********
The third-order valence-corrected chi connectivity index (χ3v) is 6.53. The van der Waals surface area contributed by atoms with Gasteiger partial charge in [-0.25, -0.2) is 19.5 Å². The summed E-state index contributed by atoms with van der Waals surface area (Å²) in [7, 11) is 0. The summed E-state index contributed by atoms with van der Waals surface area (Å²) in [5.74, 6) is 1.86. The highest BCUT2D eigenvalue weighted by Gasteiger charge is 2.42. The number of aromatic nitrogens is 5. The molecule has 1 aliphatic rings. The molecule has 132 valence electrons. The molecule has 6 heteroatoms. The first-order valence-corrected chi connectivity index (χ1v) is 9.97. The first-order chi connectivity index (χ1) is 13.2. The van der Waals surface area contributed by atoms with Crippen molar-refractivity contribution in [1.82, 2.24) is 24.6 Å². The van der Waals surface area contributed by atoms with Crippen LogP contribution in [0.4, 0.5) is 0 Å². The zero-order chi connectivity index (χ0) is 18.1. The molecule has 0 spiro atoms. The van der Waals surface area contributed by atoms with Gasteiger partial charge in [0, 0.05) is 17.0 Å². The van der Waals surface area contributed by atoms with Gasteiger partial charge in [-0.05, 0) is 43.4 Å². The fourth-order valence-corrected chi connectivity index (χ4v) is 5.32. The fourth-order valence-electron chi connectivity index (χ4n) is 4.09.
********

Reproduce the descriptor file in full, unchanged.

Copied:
The third-order valence-corrected chi connectivity index (χ3v) is 6.53. The van der Waals surface area contributed by atoms with Gasteiger partial charge in [-0.25, -0.2) is 19.5 Å². The summed E-state index contributed by atoms with van der Waals surface area (Å²) in [7, 11) is 0. The summed E-state index contributed by atoms with van der Waals surface area (Å²) in [5.74, 6) is 1.86. The highest BCUT2D eigenvalue weighted by Gasteiger charge is 2.42. The number of aromatic nitrogens is 5. The molecule has 1 aliphatic rings. The molecule has 132 valence electrons. The molecule has 6 heteroatoms. The first-order valence-corrected chi connectivity index (χ1v) is 9.97. The first-order chi connectivity index (χ1) is 13.2. The van der Waals surface area contributed by atoms with Crippen molar-refractivity contribution in [1.82, 2.24) is 24.6 Å². The van der Waals surface area contributed by atoms with Crippen LogP contribution in [0.4, 0.5) is 0 Å². The zero-order chi connectivity index (χ0) is 18.1. The molecule has 0 spiro atoms. The van der Waals surface area contributed by atoms with Gasteiger partial charge in [0, 0.05) is 17.0 Å². The van der Waals surface area contributed by atoms with Gasteiger partial charge in [-0.05, 0) is 43.4 Å². The fourth-order valence-corrected chi connectivity index (χ4v) is 5.32. The fourth-order valence-electron chi connectivity index (χ4n) is 4.09.